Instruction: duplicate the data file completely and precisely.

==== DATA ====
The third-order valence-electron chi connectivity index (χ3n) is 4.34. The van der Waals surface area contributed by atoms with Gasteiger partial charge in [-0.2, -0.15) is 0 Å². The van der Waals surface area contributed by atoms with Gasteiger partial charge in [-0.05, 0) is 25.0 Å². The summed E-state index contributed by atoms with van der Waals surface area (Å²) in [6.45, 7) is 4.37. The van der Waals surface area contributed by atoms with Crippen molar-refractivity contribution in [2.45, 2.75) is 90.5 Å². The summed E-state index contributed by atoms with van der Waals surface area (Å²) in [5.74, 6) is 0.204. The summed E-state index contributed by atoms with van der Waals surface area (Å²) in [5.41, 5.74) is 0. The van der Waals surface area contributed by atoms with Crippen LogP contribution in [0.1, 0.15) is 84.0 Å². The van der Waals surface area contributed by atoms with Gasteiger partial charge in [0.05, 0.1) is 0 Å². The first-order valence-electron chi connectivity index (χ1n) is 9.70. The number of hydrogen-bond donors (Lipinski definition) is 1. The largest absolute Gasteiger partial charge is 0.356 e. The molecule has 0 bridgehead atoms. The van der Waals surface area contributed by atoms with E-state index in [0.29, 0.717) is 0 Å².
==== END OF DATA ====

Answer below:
The third-order valence-electron chi connectivity index (χ3n) is 4.34. The van der Waals surface area contributed by atoms with Gasteiger partial charge in [-0.2, -0.15) is 0 Å². The van der Waals surface area contributed by atoms with Gasteiger partial charge in [-0.05, 0) is 25.0 Å². The summed E-state index contributed by atoms with van der Waals surface area (Å²) in [6.45, 7) is 4.37. The van der Waals surface area contributed by atoms with Crippen molar-refractivity contribution in [2.45, 2.75) is 90.5 Å². The summed E-state index contributed by atoms with van der Waals surface area (Å²) in [5.74, 6) is 0.204. The summed E-state index contributed by atoms with van der Waals surface area (Å²) in [5.41, 5.74) is 0. The van der Waals surface area contributed by atoms with Crippen LogP contribution in [0.1, 0.15) is 84.0 Å². The van der Waals surface area contributed by atoms with Gasteiger partial charge in [0.05, 0.1) is 0 Å². The first-order valence-electron chi connectivity index (χ1n) is 9.70. The number of hydrogen-bond donors (Lipinski definition) is 1. The largest absolute Gasteiger partial charge is 0.356 e. The molecule has 0 bridgehead atoms. The van der Waals surface area contributed by atoms with E-state index in [0.29, 0.717) is 0 Å².